2015 UNHCR statistics estimate that 65.3 million people have been forced from their homes around the world. This equates to roughly one out of every 113 people on Earth. Almost one percent of the Earth’s population is displaced either internally, as an asylum-seeker, or as a refugee. Approximately 21.3 million of these people are considered refugees, and over half of these refugees come from just three countries: Syria, Afghanistan, and Somalia.
Approximately 4.9 million refugees are from Syria. This is a subset of the 12.3 million people who have been displaced from their homes within or outside of the country. The Syrian Civil War began in 2011 with anti-government protests, creating an opening for the militant group ISIS to infiltrate the country. The fighting has killed many citizens while destroying infrastructure including homes, schools, and hospitals.
Most Syrian refugees are resettled in five neighboring countries: Turkey, Lebanon, Jordan, Iraq, and Egypt. Many struggle to meet their basic needs and most live below the poverty line in these countries. Yet, life is still better in refugee camps than at home.
Around 2.7 million refugees come from Afghanistan. Most of these individuals are resettled in Pakistan and Iran, where their human rights are in constant jeopardy. The number of Afghan refugees continues to dwindle because of continued efforts to repatriate them. These efforts are controversial because citizens still face poverty and war upon their return.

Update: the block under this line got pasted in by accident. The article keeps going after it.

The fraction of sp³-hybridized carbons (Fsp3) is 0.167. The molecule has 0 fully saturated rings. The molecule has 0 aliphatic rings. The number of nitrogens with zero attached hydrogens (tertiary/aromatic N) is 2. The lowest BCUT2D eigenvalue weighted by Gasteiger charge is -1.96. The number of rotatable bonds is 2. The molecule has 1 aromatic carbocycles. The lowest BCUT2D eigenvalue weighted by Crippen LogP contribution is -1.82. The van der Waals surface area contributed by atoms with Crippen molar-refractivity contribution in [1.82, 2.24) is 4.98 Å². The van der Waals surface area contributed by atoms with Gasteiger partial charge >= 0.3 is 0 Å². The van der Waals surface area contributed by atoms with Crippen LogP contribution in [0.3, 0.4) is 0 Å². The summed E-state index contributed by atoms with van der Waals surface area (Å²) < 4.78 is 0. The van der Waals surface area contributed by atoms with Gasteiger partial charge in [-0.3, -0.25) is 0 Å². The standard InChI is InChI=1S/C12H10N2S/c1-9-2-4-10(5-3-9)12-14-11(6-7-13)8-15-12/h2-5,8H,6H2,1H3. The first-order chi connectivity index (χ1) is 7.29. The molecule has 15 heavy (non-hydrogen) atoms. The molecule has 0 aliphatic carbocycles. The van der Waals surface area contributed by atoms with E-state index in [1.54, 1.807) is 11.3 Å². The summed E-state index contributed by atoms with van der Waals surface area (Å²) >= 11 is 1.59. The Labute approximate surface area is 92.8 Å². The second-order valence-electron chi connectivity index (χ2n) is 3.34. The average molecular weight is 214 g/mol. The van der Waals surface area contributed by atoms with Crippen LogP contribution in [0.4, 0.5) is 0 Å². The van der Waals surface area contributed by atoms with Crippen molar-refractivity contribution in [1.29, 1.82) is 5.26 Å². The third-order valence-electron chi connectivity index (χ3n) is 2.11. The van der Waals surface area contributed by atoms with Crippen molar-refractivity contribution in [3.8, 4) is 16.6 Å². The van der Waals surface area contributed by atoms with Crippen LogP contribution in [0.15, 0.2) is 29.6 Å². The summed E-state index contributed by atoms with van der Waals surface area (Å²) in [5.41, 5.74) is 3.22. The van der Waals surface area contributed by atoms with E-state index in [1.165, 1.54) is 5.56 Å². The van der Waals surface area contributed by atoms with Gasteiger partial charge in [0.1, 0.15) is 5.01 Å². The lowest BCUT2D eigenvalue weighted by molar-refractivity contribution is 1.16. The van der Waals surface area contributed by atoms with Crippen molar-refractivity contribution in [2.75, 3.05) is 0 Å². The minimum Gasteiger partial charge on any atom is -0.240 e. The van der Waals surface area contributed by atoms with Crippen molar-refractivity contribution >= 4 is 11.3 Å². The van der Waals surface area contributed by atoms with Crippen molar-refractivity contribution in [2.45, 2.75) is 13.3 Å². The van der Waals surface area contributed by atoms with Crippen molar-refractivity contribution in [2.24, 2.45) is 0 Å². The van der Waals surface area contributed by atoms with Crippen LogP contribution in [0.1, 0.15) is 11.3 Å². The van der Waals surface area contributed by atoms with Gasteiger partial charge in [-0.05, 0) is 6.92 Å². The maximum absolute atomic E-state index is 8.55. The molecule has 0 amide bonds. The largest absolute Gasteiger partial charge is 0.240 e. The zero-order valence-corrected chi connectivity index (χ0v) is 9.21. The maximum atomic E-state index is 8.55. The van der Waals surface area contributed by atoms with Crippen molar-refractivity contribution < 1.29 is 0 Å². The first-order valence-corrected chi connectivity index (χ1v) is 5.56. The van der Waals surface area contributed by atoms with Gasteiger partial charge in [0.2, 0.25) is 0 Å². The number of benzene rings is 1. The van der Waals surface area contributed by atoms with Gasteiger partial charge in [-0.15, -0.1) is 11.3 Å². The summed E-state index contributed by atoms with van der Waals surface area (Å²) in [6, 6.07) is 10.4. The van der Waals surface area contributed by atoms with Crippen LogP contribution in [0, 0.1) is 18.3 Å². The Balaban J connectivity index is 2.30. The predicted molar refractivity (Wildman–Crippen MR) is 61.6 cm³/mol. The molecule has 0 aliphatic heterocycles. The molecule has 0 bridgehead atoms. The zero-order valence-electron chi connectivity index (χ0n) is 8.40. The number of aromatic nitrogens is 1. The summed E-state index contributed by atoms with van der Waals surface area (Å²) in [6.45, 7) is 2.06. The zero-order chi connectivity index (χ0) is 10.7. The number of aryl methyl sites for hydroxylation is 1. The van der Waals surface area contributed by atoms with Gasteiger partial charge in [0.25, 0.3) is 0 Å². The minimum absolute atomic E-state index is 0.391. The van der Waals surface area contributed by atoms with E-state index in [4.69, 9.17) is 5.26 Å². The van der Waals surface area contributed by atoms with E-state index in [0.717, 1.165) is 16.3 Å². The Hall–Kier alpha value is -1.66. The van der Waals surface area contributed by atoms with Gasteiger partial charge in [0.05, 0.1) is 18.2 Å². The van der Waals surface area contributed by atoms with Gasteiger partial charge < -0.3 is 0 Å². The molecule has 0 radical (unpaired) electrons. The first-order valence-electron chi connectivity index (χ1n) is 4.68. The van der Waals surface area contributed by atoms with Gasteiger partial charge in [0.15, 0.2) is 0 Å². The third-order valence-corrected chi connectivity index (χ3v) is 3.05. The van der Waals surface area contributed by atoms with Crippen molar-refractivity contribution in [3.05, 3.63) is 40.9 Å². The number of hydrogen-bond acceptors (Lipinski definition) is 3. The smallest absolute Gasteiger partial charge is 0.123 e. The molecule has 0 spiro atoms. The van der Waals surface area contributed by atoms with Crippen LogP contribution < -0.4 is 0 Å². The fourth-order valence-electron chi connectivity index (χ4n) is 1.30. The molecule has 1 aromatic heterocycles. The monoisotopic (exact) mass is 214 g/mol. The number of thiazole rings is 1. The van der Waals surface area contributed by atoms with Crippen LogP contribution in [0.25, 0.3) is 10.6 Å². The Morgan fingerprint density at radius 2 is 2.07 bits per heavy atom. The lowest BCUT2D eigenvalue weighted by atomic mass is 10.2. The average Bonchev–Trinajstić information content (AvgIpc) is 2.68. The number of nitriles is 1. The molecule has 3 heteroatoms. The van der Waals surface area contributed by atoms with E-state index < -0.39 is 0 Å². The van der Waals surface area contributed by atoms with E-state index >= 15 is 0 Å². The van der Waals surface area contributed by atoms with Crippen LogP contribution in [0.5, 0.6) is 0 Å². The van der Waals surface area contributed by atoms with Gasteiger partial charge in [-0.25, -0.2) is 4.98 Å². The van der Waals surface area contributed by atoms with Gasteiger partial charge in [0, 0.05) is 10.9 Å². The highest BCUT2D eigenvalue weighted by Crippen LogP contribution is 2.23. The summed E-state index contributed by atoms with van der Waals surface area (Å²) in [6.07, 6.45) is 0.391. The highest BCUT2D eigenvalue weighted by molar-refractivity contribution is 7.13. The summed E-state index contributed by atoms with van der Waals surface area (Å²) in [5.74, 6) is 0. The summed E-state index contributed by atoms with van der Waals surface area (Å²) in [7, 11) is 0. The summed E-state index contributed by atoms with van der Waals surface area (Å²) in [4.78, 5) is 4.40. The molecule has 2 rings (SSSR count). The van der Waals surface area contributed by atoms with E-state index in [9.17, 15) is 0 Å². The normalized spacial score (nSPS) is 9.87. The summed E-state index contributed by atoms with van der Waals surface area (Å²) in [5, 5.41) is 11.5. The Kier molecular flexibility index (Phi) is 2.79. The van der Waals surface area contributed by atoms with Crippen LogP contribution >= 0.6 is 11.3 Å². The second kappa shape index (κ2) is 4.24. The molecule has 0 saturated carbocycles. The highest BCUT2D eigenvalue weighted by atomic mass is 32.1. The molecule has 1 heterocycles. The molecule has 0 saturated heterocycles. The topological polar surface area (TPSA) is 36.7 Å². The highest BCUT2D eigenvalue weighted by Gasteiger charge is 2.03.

Afghanistan has had economic and security-related difficulties since the withdrawal of many international humanitarian programs in 2014. At the end of 2015, an earthquake displaced even more people. Violence continues to put those remaining in the country in danger. The country’s failing infrastructure has caused a lack of access to electricity, education, and clean water. Women and children are also heavily abused.
Roughly 1.1 million refugees come from Somalia. Since disastrous battles in 1991, Somalia has endured continued conflict. In combination with ongoing flooding and drought, many face extreme poverty and malnutrition.
Seventeen percent of the population is either displaced or living elsewhere as refugees. Thousands of Somalis live in the Dadaab refugee camp in Kenya, where they have remained for multiple decades. Many others live in Ethiopia and Yemen. From 1990 to 2015, the number of Somalian-born people living outside the country doubled.
Humanitarian crises have put these countries at the forefront, in terms of numbers, of displaced persons and refugees. Nonetheless, waves of refugees change with global conflict. Most refugees today are fleeing conflicts in the Middle East and Africa. The 1970s saw many from Vietnam and Cambodia, while the 1990s saw mostly European refugees from the former Soviet Union and Kosovo. No matter where refugees come from or where they resettle, we must continue supporting them.
– Lindsay Harris